So I'm looking into the stm32f469 series of chips (datasheet here), and see if I can play good audio with one with the build in DAC. To my knowledge, the built-in ones on chips usually aren't that great, but with 12 bits of resolution, I'd like to give it a shot. The problem comes in with if it can drive headphones or not:

Down on page 163/219, it says that with the built-in buffer (reportedly included to be able to drive loads) the minimum impedance is 5 kOhm, which seems extraordinarily high. I'd be using it with earbuds, and I've never seen cheap earbuds listed with any more than 50 ohms impedance. With the buffer disabled, it reports a maximum of 15 kOhm, but I'm worried that if it's meant to be in the kOhm range it might not handle earbuds too well.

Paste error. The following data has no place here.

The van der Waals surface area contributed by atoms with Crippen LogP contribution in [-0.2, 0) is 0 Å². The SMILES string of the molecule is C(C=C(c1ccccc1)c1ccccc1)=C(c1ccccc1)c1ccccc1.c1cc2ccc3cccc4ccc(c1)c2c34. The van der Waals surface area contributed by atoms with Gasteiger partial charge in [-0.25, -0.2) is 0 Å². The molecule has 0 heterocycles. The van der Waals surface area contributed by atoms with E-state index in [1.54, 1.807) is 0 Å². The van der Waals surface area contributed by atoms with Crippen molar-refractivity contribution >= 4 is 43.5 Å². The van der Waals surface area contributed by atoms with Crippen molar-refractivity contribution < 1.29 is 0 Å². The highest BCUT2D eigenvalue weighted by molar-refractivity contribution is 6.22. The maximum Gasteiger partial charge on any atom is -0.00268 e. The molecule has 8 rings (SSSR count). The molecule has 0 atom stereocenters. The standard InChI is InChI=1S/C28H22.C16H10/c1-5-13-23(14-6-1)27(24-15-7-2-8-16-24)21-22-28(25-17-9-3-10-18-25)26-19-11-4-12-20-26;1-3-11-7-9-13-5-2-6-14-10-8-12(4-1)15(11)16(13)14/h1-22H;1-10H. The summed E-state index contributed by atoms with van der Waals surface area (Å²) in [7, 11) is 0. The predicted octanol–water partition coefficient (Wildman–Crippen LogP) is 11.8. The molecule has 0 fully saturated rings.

Am I reading this completely wrong and it can drive a set of earbuds or will I be looking into an external audio chip?

  • \$\begingroup\$ Why not just add an external buffer? Much easier than an external audio chip/DAC as you say. \$\endgroup\$ – DSWG Oct 16 '18 at 3:07
  • \$\begingroup\$ Yes, you'll need a small power amplifier stage. \$\endgroup\$ – pjc50 Oct 16 '18 at 4:52
  • \$\begingroup\$ DAC is not intended to drive power outputs. It is very low power peripheral and you need an amplifier \$\endgroup\$ – P__J__ Oct 17 '18 at 19:14

The datasheet refers to the minimum impedance you can use at the output of the DAC. (Minimum Resistive Load with buffer On, page 163).

Which means, if the chip is powered at 3.3V and 5kOhm it can drive 0.66mA max.

This won't be enough for your earbuds, so you will need an external buffer.


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